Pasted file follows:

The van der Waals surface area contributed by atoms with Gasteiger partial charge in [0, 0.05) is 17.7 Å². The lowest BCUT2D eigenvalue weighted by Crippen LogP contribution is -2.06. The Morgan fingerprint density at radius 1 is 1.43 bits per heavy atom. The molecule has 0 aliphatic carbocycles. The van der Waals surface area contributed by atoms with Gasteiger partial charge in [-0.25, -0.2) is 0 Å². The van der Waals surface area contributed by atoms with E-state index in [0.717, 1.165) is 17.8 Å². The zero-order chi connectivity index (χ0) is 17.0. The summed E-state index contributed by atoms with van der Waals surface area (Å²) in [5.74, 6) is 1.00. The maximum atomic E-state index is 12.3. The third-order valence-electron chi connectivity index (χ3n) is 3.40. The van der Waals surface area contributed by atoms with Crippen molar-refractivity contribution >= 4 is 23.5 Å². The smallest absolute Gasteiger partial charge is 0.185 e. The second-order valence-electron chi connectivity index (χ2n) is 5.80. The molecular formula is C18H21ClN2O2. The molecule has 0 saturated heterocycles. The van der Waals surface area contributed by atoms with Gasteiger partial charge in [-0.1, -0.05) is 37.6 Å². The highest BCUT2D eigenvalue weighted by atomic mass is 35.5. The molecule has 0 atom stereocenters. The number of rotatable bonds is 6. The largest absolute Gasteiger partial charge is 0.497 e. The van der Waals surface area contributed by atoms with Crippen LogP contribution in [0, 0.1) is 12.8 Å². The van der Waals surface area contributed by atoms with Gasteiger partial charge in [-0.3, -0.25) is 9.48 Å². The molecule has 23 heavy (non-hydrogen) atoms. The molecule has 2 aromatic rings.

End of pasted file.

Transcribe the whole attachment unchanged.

The van der Waals surface area contributed by atoms with Gasteiger partial charge in [0, 0.05) is 17.7 Å². The lowest BCUT2D eigenvalue weighted by Crippen LogP contribution is -2.06. The Morgan fingerprint density at radius 1 is 1.43 bits per heavy atom. The molecule has 0 aliphatic carbocycles. The van der Waals surface area contributed by atoms with Gasteiger partial charge in [-0.25, -0.2) is 0 Å². The van der Waals surface area contributed by atoms with E-state index in [0.717, 1.165) is 17.8 Å². The zero-order chi connectivity index (χ0) is 17.0. The summed E-state index contributed by atoms with van der Waals surface area (Å²) in [5.74, 6) is 1.00. The maximum atomic E-state index is 12.3. The third-order valence-electron chi connectivity index (χ3n) is 3.40. The van der Waals surface area contributed by atoms with Crippen molar-refractivity contribution >= 4 is 23.5 Å². The smallest absolute Gasteiger partial charge is 0.185 e. The second-order valence-electron chi connectivity index (χ2n) is 5.80. The molecular formula is C18H21ClN2O2. The molecule has 0 saturated heterocycles. The van der Waals surface area contributed by atoms with Gasteiger partial charge in [-0.1, -0.05) is 37.6 Å². The highest BCUT2D eigenvalue weighted by atomic mass is 35.5. The molecule has 0 atom stereocenters. The number of rotatable bonds is 6. The largest absolute Gasteiger partial charge is 0.497 e. The van der Waals surface area contributed by atoms with Crippen LogP contribution in [0, 0.1) is 12.8 Å². The van der Waals surface area contributed by atoms with Gasteiger partial charge in [-0.3, -0.25) is 9.48 Å². The molecule has 23 heavy (non-hydrogen) atoms. The molecule has 2 aromatic rings.